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Steep Spirals

Introduction:

  • Steep Spirals simulate an emergency situation where an aircraft is required to descend as rapidly as possible to a forced landing
  • Additionally, steep spirals improve pilot technique for power off turns, wind drift control, planning, orientation, and division of attention

Steep Spiral Procedure:

WARNING:
All procedures are GENERALIZED.
Always fly per Pilot Operating Handbook procedures,
observing any relevant Standard Operating Procedures (SOPs)


  1. Select an altitude where recovery will occur no lower than 1,500' AGL and a descent will be no more than 2,000'
  2. Brief all passengers
    • Let passengers know what you are doing, to buckle up and secure all objects and how to avoid pressurization build up
    • Tell them to let you know if they have any problems
  3. Determine wind direction
  4. Perform clearing turns
  5. Select a reference point in an area where an emergency landing can be made if necessary
  6. Generally, enter on downwind
    • Fly almost directly over the reference point
  7. Approaching the reference point:
    • Enrichen the mixture
  8. Abeam the reference point:
    • Reduce the throttle to idle
    • Roll into a steep bank (not to exceed 60°)
    • Maintain a constant radius
    • Adjust pitch to maintain best glide speed
  9. As the wind direction changes in the spiral, adjust bank angle to maintain a constant radius around the reference point
    • Clear the engine on the upwind legs every turn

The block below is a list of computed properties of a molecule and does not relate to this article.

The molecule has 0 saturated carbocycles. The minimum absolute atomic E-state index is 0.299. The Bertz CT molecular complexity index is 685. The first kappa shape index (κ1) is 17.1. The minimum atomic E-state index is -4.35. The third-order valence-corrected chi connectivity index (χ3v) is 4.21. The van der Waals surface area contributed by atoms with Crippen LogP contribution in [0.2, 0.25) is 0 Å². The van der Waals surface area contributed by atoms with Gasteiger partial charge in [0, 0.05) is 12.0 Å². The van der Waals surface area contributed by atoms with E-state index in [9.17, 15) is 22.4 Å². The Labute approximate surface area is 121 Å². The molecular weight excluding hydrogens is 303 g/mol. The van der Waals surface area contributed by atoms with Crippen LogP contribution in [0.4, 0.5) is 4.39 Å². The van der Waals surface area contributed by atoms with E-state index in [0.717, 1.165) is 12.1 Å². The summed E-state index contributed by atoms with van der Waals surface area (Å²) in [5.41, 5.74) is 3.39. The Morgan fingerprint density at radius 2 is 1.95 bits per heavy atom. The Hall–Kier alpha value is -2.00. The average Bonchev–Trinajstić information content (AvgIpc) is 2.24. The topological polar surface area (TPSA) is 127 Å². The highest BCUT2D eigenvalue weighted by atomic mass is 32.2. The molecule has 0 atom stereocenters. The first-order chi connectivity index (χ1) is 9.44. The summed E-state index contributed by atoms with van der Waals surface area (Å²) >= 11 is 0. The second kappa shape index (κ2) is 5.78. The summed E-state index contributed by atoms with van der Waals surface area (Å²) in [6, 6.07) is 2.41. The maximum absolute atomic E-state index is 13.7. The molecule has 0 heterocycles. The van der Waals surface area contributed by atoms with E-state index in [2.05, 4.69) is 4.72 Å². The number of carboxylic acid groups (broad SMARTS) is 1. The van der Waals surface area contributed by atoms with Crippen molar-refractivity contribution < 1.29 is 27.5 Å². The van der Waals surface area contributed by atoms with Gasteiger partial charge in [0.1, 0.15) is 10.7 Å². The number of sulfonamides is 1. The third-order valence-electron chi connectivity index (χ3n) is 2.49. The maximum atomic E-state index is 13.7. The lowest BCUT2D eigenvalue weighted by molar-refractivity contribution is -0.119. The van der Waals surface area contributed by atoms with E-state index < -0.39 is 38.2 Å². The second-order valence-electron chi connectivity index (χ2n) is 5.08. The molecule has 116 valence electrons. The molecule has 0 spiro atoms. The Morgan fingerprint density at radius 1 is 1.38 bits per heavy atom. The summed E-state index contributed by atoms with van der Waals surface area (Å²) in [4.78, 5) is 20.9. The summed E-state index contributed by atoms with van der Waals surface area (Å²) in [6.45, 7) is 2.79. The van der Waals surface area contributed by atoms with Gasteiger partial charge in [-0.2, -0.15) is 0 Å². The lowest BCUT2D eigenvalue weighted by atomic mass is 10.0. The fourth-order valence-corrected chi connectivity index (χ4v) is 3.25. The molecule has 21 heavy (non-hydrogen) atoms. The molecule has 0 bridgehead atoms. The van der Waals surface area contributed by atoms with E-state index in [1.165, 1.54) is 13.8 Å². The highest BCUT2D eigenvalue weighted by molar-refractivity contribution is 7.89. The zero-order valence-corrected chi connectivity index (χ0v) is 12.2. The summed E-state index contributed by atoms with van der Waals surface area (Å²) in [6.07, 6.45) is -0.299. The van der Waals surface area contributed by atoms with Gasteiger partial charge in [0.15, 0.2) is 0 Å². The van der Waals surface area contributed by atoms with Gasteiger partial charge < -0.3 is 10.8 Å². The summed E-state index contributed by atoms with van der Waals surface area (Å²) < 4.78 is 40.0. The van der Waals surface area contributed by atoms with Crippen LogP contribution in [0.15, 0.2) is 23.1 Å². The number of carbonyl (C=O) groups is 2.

10. Turning upwind, clear the engine every 360°
    • Operating the engine at idle speed for prolonged periods may result in excessive engine cooling or spark plug fouling
    • Check engine operation during the glide by "clearing" the engine on every upwind (to minimize any variation in ground-speed and turn radius)
  11. Conduct a series of at least three 360° turns
  12. Complete the maneuver on entry heading and set cruise power
    • Trim as necessary
    • Recover above 1500' AGL unless combining the maneuver with an Emergency Approach and Landing
  13. Complete the cruise Flow/Checklist
Steep Spirals
Steep Spirals
Steep Spirals
Steep Spirals

Common Errors:

  • Failure to adequately clear the area
  • Excessive pitch change during entry or recovery
  • Attempts to start recovery prematurely
  • Failure to stop the turn on a precise heading
  • Excessive rudder during recovery, resulting in skidding
  • Inadequate power management and airspeed control
  • Attempting to perform the maneuver by instrument reference rather than visual reference
  • Poor coordination, resulting in skidding and/or slipping
  • Inadequate wind drift correct
  • Failure to coordinate the controls, so that no increase/decrease in speed results when straight glide is resumed
  • Failure to scan for other traffic
  • Failure to maintain orientation

Airman Certification Standards:

Conclusion:

  • Operating the engine at idle speed for prolonged periods may result in excessive engine cooling or spark plug fouling
  • Check engine operation during the glide by "clearing" the engine on every upwind (to minimize any variation in groundspeed and turn radius
  • This maneuver may be combined with simulated emergency approach and landing
  • Consider practicing maneuvers on a flight simulator to introduce yourself to maneuvers or knock off rust
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References: